University Lecturer, Pathology
I applied to Vet School with the career goal of becoming a mixed practice vet, but I soon realized that I would want to specialize fairly early in my career and to undertake some form of post-graduate training. With this in mind, during my veterinary degree I intercalated in Anatomy and Human Biology and was awarded a first class BSc (Hons). Looking back, I think that the pivotal point in the evolution of my career plans came soon after this when I spent a summer as a Fellow of the Cornell Leadership Program for Veterinary Students. I was gravitating towards a research career but I wanted to retain a clinical perspective, and I soon realized that anatomic pathology might be a very good ‘fit’.
Following graduation and 18 months working as a clinical veterinarian, I undertook a Senior Clinical Training Scholarship (residency) in Veterinary Anatomic Pathology at the University of Cambridge. After my postgraduate training in pathology, I secured a Wellcome Trust Research Training Fellowship to study for a PhD in the laboratory of Professor Christine Watson in the Department of Pathology, Cambridge. I feel very fortunate to have undertaken my PhD in Christine’s lab, as she is a great role model as a female Professor who has built a dynamic and diverse lab team who have made, and continue to make, a big impact in the fields of mammary gland biology and cell signalling.
I feel extremely privileged to be able to combine diagnostic veterinary pathology with research, and I hope I am able to impart some of my love of pathology to the students
Following my PhD, and post-doctoral studies, I returned to the Veterinary School and I now hold a University Lectureship in Veterinary Pathology and an Official Fellowship at Girton College. I am a Fellow of the Royal College of Pathologists, a Diplomate of the American College of Veterinary Pathologists, and a Royal College of Veterinary Surgeons Recognized Specialist in Veterinary Anatomic Pathology.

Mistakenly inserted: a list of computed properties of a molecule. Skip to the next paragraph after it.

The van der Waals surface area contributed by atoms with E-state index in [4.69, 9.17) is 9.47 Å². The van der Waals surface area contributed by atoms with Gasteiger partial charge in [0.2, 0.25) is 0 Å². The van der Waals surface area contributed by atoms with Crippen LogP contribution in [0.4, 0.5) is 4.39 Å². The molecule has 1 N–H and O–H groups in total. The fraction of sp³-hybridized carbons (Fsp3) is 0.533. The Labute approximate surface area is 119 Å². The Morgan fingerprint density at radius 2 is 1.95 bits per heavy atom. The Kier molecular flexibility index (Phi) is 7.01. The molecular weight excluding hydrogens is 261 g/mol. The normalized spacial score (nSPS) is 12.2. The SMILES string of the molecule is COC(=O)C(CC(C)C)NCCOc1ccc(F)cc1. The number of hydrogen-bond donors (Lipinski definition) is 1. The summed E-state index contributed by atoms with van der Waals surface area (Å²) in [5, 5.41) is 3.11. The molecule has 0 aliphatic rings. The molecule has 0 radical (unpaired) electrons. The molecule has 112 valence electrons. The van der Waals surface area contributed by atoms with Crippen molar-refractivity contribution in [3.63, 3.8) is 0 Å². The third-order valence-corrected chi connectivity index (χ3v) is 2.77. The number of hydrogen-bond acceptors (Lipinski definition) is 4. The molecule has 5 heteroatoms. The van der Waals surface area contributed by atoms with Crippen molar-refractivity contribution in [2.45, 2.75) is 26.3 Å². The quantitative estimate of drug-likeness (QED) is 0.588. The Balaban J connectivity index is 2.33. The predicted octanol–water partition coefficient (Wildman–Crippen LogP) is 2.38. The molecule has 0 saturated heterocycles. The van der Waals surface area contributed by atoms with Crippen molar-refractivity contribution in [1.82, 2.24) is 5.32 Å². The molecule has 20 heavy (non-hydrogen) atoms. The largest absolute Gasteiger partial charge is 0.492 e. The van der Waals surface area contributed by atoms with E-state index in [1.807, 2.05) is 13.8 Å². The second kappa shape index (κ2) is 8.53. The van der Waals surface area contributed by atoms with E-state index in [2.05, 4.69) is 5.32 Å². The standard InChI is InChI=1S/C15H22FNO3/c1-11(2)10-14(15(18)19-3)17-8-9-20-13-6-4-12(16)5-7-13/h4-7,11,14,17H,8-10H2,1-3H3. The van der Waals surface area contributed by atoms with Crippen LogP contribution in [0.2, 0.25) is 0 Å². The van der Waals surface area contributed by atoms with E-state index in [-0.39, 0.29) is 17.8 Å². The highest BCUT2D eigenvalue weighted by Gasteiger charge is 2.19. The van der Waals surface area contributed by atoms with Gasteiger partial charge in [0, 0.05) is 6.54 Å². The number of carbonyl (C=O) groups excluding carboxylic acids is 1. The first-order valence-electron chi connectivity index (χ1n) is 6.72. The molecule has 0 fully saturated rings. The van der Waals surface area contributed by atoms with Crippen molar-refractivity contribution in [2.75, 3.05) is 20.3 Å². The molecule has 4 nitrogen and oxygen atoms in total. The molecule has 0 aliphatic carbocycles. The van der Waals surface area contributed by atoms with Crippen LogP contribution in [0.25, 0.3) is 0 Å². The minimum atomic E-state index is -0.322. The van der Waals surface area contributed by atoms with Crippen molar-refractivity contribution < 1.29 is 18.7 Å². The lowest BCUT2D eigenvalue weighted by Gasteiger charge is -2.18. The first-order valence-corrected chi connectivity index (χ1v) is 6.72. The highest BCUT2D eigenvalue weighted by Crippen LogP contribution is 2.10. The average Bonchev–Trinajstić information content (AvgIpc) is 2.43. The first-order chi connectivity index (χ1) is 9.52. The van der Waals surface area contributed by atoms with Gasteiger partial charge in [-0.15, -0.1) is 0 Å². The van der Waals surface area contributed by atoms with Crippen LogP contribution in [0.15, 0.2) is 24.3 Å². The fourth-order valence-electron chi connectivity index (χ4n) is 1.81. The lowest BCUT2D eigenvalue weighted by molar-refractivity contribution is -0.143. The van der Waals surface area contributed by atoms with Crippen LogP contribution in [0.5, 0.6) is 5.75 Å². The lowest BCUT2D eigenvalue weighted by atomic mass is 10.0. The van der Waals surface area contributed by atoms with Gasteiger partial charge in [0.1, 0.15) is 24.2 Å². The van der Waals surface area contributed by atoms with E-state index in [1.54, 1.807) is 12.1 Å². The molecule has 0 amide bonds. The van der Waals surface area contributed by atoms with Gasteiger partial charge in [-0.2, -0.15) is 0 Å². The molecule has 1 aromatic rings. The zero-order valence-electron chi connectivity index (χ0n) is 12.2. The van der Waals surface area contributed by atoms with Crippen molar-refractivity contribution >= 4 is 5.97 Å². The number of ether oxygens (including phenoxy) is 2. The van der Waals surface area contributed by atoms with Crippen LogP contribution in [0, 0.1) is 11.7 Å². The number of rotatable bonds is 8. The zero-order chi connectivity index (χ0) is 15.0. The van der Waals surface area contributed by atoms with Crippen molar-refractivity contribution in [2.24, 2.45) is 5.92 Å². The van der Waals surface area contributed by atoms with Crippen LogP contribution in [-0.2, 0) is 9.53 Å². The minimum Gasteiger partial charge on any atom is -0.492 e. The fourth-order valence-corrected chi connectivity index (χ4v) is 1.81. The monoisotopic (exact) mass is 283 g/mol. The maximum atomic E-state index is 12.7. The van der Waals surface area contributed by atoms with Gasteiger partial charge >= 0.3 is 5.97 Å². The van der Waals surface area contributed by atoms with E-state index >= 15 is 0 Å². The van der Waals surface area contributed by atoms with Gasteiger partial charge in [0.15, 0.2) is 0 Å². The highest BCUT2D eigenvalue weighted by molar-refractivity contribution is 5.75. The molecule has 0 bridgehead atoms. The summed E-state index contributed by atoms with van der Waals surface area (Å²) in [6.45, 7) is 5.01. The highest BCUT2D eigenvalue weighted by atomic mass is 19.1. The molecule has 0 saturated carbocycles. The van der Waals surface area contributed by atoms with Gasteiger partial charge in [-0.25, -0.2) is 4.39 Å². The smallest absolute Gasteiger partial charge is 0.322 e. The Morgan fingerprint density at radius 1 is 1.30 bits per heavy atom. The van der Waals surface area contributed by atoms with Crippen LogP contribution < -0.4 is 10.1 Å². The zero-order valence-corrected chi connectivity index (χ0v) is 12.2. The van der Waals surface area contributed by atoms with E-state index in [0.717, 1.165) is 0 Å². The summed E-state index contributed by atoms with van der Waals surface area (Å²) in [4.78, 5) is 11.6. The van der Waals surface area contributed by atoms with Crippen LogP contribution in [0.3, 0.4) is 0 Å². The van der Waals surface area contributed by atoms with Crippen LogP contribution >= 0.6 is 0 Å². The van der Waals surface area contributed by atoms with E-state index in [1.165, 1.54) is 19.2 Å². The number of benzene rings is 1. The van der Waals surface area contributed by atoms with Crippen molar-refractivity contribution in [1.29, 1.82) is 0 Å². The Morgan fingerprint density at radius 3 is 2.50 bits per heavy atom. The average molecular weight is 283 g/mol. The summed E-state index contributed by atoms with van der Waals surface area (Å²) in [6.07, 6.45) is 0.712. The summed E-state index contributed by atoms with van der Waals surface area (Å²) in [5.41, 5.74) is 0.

I feel extremely privileged to be able to combine diagnostic veterinary pathology with research, and I hope that I am able to impart some of my love of pathology to the students I teach through College and at the Vet School. My College commitment, adds to the challenge of balancing a role where I have service, research and teaching obligations, but Girton also provides a supportive and friendly environment in which to meet and socialize with others who work in entirely different fields.
I am immensely fortunate to work in the Department of Veterinary Medicine where my colleagues’ tenacity and commitment to excellence in both clinical service and research inspire me on a daily basis and where well-established mentoring schemes are in place. Achieving a healthy work-life balance is a challenge for most early career academics, and I would count myself firmly in the group for whom this is still a work in progress, but outside of work I find time to go jogging and I enjoy time spent in the outdoors, surrounded by nature. I am also lucky to have wonderful family and friends who have inspired and supported me throughout my career to date, and continue to do so.